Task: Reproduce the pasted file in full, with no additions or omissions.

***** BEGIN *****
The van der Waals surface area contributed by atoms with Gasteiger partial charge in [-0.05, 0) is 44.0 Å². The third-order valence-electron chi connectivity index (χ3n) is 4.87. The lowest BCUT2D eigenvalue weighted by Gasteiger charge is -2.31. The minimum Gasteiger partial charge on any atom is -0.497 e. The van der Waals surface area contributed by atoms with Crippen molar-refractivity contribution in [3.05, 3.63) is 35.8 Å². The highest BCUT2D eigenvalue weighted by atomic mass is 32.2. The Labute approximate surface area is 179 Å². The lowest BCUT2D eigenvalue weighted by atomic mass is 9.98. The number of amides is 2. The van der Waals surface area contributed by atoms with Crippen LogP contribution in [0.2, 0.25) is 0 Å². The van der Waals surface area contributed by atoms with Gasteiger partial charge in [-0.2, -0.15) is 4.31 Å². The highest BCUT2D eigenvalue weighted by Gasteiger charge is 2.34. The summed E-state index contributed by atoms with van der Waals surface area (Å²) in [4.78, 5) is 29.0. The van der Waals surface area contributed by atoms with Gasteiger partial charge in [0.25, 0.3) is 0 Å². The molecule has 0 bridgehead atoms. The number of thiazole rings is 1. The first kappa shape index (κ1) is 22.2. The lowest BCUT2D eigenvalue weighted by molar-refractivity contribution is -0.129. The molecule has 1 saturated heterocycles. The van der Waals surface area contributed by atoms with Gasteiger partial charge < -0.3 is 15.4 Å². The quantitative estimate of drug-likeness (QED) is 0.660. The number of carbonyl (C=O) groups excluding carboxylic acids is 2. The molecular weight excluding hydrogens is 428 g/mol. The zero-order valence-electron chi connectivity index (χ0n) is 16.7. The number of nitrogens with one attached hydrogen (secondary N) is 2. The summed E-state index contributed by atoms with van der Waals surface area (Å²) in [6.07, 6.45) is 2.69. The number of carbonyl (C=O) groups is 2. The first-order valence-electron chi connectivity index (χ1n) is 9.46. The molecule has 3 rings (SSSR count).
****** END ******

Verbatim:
The van der Waals surface area contributed by atoms with Gasteiger partial charge in [-0.05, 0) is 44.0 Å². The third-order valence-electron chi connectivity index (χ3n) is 4.87. The lowest BCUT2D eigenvalue weighted by Gasteiger charge is -2.31. The minimum Gasteiger partial charge on any atom is -0.497 e. The van der Waals surface area contributed by atoms with Crippen molar-refractivity contribution in [3.05, 3.63) is 35.8 Å². The highest BCUT2D eigenvalue weighted by atomic mass is 32.2. The Labute approximate surface area is 179 Å². The lowest BCUT2D eigenvalue weighted by atomic mass is 9.98. The number of amides is 2. The van der Waals surface area contributed by atoms with Crippen LogP contribution in [0.2, 0.25) is 0 Å². The van der Waals surface area contributed by atoms with Gasteiger partial charge in [-0.2, -0.15) is 4.31 Å². The highest BCUT2D eigenvalue weighted by Gasteiger charge is 2.34. The summed E-state index contributed by atoms with van der Waals surface area (Å²) in [4.78, 5) is 29.0. The van der Waals surface area contributed by atoms with Gasteiger partial charge in [0.25, 0.3) is 0 Å². The molecule has 0 bridgehead atoms. The number of thiazole rings is 1. The first kappa shape index (κ1) is 22.2. The lowest BCUT2D eigenvalue weighted by molar-refractivity contribution is -0.129. The molecule has 1 saturated heterocycles. The van der Waals surface area contributed by atoms with Gasteiger partial charge < -0.3 is 15.4 Å². The quantitative estimate of drug-likeness (QED) is 0.660. The number of carbonyl (C=O) groups excluding carboxylic acids is 2. The molecular weight excluding hydrogens is 428 g/mol. The zero-order valence-electron chi connectivity index (χ0n) is 16.7. The number of nitrogens with one attached hydrogen (secondary N) is 2. The summed E-state index contributed by atoms with van der Waals surface area (Å²) in [6.07, 6.45) is 2.69. The number of carbonyl (C=O) groups is 2. The first-order valence-electron chi connectivity index (χ1n) is 9.46. The molecule has 3 rings (SSSR count).